Take advantage of the renewed focus that January brings, and let us work together to make 2018 the best year yet for your business


So, once you have eaten the last mince pie, had the last turkey sandwich, and opened the last novelty Christmas present until next year, take advantage of the renewed focus that January brings, and let us work together to make 2018 the best year yet for your business.

One measured step at a time
Sidney Bobb,
chairman,
BAPC

‘A new year and with it new opportunities’. This is the sort of statement that most experts come out with at this time. Business owners tend to treat such remarks with cynicism and a touch of indifference. They believe that it is hard enough as things stand and with the demands on time, resources, and normal business pressures, where will these opportunities come from? Even more importantly, if they are recognised, how can capital be made from them?

In the main, companies of a modest size tend to be reactive and owners take the view that with so much going on every day where is the time going to come from to develop? While something new is being tried, eyes go off the ball, and instead of advancement, the business declines. That is certainly true, but people have succeeded and it brings to mind the old saying, ‘they can because they think they can’.

Most owners and managers believe that they are good at what they do, as do most employees. That is probably the key—everyone does have a talent, the skill is finding and developing attributes, while at the same time providing individuals with the freedom to develop.

Historically, few small businesses grew because of the efforts of one individual. Lord Sugar did not develop his business from selling car aerials out of the back of a van to a multinational by himself. Indeed, while he initially enjoyed success at Amstrad, his main operation today is in property. This success, while no doubt deserved, resulted from recognising change and taking advantage of opportunities.

It certainly was not a solo effort. Lord Sugar built a team around him and ensured that every individual had a certain amount of responsibility and autonomy so that the business, as a whole, could develop. He also ensured that his staff were trained, not simply in a way to improve day-to-day efficiency, but facilitated guidance to expand the capabilities of those around him. Certainly, Lord Sugar is a very talented individual and recognising he could not do everything himself was one of the keys of his success.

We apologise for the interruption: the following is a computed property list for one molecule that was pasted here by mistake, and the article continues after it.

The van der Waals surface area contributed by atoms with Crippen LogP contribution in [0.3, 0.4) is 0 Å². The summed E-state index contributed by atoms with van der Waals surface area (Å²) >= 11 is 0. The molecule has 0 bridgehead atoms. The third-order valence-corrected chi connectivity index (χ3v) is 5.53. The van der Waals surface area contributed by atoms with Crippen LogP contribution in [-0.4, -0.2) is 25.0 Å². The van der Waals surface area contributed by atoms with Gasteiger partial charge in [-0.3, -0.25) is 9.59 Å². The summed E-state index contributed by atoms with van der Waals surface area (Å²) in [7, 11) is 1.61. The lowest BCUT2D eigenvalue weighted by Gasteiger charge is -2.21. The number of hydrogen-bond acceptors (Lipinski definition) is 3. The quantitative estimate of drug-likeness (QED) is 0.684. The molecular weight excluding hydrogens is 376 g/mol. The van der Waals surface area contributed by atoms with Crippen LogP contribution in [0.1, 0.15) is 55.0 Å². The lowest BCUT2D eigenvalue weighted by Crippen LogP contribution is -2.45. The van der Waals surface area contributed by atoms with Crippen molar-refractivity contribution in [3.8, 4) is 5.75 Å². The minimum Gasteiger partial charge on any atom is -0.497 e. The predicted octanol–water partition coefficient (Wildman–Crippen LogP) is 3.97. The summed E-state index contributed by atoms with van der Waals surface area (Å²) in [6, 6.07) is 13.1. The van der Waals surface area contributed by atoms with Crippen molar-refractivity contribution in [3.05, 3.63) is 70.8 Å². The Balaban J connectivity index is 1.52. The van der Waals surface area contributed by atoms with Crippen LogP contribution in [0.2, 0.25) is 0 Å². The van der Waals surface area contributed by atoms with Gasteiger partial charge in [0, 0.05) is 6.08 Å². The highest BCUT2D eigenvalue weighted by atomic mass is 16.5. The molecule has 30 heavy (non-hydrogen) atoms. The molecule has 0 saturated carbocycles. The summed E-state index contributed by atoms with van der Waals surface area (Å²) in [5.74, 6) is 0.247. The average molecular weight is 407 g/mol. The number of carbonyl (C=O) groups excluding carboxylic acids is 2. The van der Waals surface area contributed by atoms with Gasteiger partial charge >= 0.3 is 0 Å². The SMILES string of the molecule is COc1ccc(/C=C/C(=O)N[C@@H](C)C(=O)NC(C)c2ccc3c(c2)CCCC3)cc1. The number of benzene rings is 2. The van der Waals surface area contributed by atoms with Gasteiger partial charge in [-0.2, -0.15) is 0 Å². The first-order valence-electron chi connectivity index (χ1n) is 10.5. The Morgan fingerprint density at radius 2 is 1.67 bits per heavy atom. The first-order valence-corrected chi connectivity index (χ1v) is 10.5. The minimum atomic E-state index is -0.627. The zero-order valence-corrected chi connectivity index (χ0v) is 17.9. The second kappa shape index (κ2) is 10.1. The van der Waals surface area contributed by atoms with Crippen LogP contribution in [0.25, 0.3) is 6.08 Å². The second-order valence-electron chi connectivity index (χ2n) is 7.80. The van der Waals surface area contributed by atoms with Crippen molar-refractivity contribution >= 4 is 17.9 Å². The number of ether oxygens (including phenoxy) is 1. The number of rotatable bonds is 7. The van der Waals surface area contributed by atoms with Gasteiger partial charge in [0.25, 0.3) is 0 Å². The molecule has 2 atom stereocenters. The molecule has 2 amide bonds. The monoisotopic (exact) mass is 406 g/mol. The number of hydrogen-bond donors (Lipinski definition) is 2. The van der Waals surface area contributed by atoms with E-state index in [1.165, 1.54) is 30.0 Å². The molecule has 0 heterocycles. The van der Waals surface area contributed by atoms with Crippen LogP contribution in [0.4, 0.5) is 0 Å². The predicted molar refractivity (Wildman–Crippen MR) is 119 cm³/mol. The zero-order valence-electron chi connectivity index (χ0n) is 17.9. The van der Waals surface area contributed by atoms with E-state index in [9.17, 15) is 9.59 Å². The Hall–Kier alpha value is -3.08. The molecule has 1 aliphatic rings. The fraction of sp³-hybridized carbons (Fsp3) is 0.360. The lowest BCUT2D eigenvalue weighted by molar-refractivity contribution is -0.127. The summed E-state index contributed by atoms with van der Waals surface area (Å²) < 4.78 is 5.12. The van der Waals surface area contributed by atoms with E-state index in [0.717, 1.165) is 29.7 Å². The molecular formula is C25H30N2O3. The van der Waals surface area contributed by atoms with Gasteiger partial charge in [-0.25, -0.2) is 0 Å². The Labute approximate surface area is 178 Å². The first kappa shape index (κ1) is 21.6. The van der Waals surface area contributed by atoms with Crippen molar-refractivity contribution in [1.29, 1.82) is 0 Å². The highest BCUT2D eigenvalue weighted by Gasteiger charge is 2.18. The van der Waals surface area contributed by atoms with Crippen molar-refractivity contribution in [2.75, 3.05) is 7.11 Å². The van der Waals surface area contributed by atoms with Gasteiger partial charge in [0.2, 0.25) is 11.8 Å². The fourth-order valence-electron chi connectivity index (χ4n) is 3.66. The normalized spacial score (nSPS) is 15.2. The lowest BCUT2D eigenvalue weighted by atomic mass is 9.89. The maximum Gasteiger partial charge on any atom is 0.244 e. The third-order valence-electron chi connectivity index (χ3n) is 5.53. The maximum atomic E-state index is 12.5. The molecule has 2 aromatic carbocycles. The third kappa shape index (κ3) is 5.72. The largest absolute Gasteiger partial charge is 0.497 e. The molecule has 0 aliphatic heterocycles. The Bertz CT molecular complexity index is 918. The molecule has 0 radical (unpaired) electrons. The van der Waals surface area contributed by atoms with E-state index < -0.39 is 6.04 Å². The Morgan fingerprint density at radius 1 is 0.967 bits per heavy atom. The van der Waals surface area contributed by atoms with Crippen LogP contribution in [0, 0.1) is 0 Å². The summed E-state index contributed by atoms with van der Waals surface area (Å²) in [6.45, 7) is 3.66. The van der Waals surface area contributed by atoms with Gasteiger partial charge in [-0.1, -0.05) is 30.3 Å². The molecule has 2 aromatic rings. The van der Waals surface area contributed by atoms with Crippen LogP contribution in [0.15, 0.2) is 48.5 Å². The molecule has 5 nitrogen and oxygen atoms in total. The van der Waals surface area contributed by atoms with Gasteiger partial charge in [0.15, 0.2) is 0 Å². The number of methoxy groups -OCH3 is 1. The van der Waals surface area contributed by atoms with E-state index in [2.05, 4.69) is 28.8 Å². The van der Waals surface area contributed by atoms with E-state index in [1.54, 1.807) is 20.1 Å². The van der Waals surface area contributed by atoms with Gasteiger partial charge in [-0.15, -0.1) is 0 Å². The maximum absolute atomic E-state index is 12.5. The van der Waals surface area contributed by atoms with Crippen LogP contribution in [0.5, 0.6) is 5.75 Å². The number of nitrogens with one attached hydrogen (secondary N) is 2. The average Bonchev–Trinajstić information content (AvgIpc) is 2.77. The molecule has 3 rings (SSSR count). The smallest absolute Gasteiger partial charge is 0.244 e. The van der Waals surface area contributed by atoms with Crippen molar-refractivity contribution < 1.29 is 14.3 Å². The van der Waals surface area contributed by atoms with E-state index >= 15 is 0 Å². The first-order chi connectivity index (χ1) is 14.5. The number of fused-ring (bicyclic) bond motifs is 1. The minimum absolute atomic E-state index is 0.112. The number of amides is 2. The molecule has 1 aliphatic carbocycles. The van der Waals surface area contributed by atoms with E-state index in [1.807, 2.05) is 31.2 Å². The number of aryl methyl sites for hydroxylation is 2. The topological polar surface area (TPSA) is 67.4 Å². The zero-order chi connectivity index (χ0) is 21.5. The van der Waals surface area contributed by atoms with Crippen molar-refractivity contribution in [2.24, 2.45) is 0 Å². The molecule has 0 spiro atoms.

Obviously not every business is going to grow continually, but if owners do nothing then that is what is going to happen. This is an ideal time to evaluate the people in the business and see who really can be developed to help the company go forward. It is not necessary to take giant strides but one step at a time. Who knows, in years to come it could be you hosting The Apprentice and look what followed on for one American, a certain Mr Trump, who ended up doing that.

Obviously not every business is going to grow continually, but if owners do nothing then that is what is going to happen


Help is available from the BAPC, other trade bodies and a host of good consultancies. So, go forth and multiply—there are only another eleven months until this year ends.


A problem shared…
Marian Stefani,
chief executive officer,
IPIA

December is always a busy month, but as Christmas approaches and business starts to wind down ready for the break, I thought it might be a good idea to review last year and think about what the IPIA would like to achieve in 2018.

The memorable moments of 2017 are without doubt our Everything’s Possible in Print (EPIP) conference and all the networking events. We ran more this year, including some held at our associates’ premises and I honestly think they were better than ever.

The memorable moments of 2017 are without doubt our Everything’s Possible in Print (EPIP) conference


I am convinced that over the last few years the political uncertainty and difficult trading conditions have led our members to be much more open and willing to share their business problems and successes. They use the networking to discuss issues with their peers, finding kindred spirits and likeminded business owners to talk to in a way that is probably not possible for them elsewhere.

In particular I have seen this with our print managers, who have put aside their competitive reticence and really engaged with each other, sharing ideas and solving problems.

To me this is an important benefit for our members—and it applies to them all, however big or small, and hopefully it will continue to develop through 2018.

We will be implementing our accreditation from January, setting a standard for the industry for trade suppliers and buyers. This has taken a long time to develop and I am excited that at last we have something ready to roll out—building on the founding principles of the IPIA of good business practice and excellence.

Of course, EPIP will be bigger and better next year. We are already planning the conference and starting to engage with brands and marketeers to build interest in attending. We are going to be busy here at IPIA headquarters, so I am looking forward to a relaxing time over the Christmas break to prepare for a full-on year of events. Happy 2018 everyone.



Public Notice:
  • Now is the time to see who in your business can be developed to help the company progress
  • February sees the launch of the Print Futures Awards
  • Breaching the new General Data Protection Regulations could mean a huge fine


To find out more about the issues discussed in this article please contact the relevant organisation via their website:
www.theprintingcharity.org.uk, www.britishprint.com, www.bapc.co.uk, www.ipia.org.uk